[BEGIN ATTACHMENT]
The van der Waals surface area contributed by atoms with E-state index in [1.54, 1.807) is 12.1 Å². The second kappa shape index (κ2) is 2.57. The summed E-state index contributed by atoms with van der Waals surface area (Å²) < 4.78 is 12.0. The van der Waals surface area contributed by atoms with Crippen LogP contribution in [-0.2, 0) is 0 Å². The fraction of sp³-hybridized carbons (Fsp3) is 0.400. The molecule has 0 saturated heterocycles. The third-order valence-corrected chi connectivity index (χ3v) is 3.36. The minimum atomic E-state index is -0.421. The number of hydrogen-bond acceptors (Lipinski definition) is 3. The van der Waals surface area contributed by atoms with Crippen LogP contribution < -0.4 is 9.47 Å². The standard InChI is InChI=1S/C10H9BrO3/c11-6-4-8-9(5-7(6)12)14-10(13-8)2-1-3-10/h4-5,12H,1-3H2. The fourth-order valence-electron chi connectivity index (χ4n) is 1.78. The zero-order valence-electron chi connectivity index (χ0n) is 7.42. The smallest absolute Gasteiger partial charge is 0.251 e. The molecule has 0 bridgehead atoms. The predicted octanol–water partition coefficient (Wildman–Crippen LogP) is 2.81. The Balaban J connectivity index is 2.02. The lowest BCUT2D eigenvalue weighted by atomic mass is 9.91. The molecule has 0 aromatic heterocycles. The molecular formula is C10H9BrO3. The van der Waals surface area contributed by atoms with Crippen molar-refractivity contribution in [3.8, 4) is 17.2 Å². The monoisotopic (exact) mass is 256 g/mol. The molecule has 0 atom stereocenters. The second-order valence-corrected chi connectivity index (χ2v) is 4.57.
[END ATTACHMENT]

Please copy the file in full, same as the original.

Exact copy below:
The van der Waals surface area contributed by atoms with E-state index in [1.54, 1.807) is 12.1 Å². The second kappa shape index (κ2) is 2.57. The summed E-state index contributed by atoms with van der Waals surface area (Å²) < 4.78 is 12.0. The van der Waals surface area contributed by atoms with Crippen LogP contribution in [-0.2, 0) is 0 Å². The fraction of sp³-hybridized carbons (Fsp3) is 0.400. The molecule has 0 saturated heterocycles. The third-order valence-corrected chi connectivity index (χ3v) is 3.36. The minimum atomic E-state index is -0.421. The number of hydrogen-bond acceptors (Lipinski definition) is 3. The van der Waals surface area contributed by atoms with Crippen LogP contribution < -0.4 is 9.47 Å². The standard InChI is InChI=1S/C10H9BrO3/c11-6-4-8-9(5-7(6)12)14-10(13-8)2-1-3-10/h4-5,12H,1-3H2. The fourth-order valence-electron chi connectivity index (χ4n) is 1.78. The zero-order valence-electron chi connectivity index (χ0n) is 7.42. The smallest absolute Gasteiger partial charge is 0.251 e. The molecule has 0 bridgehead atoms. The predicted octanol–water partition coefficient (Wildman–Crippen LogP) is 2.81. The Balaban J connectivity index is 2.02. The lowest BCUT2D eigenvalue weighted by atomic mass is 9.91. The molecule has 0 aromatic heterocycles. The molecular formula is C10H9BrO3. The van der Waals surface area contributed by atoms with Crippen molar-refractivity contribution in [3.8, 4) is 17.2 Å². The monoisotopic (exact) mass is 256 g/mol. The molecule has 0 atom stereocenters. The second-order valence-corrected chi connectivity index (χ2v) is 4.57.